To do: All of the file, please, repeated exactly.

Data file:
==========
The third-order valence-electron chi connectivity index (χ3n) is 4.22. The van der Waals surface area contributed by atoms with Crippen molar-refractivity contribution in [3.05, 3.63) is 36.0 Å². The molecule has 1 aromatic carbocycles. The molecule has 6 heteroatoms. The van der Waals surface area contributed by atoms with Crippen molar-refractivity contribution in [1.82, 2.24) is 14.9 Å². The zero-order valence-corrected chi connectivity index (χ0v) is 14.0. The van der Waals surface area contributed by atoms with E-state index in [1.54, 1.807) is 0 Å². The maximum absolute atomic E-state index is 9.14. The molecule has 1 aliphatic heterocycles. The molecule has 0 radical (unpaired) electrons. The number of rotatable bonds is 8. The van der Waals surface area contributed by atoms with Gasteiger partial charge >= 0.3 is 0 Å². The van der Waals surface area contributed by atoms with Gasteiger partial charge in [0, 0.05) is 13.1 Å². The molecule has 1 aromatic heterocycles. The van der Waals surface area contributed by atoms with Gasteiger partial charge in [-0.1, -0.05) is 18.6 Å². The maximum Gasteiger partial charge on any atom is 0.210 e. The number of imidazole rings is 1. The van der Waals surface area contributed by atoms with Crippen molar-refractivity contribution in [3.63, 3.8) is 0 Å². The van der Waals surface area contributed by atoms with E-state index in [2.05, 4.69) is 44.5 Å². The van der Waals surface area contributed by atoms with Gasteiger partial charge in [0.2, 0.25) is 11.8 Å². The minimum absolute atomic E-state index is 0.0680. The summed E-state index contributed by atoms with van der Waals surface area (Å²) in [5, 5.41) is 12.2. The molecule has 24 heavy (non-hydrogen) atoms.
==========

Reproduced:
The third-order valence-electron chi connectivity index (χ3n) is 4.22. The van der Waals surface area contributed by atoms with Crippen molar-refractivity contribution in [3.05, 3.63) is 36.0 Å². The molecule has 1 aromatic carbocycles. The molecule has 6 heteroatoms. The van der Waals surface area contributed by atoms with Crippen molar-refractivity contribution in [1.82, 2.24) is 14.9 Å². The zero-order valence-corrected chi connectivity index (χ0v) is 14.0. The van der Waals surface area contributed by atoms with E-state index in [1.54, 1.807) is 0 Å². The maximum absolute atomic E-state index is 9.14. The molecule has 1 aliphatic heterocycles. The molecule has 0 radical (unpaired) electrons. The number of rotatable bonds is 8. The van der Waals surface area contributed by atoms with Gasteiger partial charge >= 0.3 is 0 Å². The van der Waals surface area contributed by atoms with Gasteiger partial charge in [0, 0.05) is 13.1 Å². The molecule has 1 aromatic heterocycles. The van der Waals surface area contributed by atoms with Gasteiger partial charge in [-0.1, -0.05) is 18.6 Å². The maximum Gasteiger partial charge on any atom is 0.210 e. The number of imidazole rings is 1. The van der Waals surface area contributed by atoms with Crippen molar-refractivity contribution in [3.63, 3.8) is 0 Å². The van der Waals surface area contributed by atoms with E-state index in [2.05, 4.69) is 44.5 Å². The van der Waals surface area contributed by atoms with Gasteiger partial charge in [0.2, 0.25) is 11.8 Å². The minimum absolute atomic E-state index is 0.0680. The summed E-state index contributed by atoms with van der Waals surface area (Å²) in [5, 5.41) is 12.2. The molecule has 24 heavy (non-hydrogen) atoms.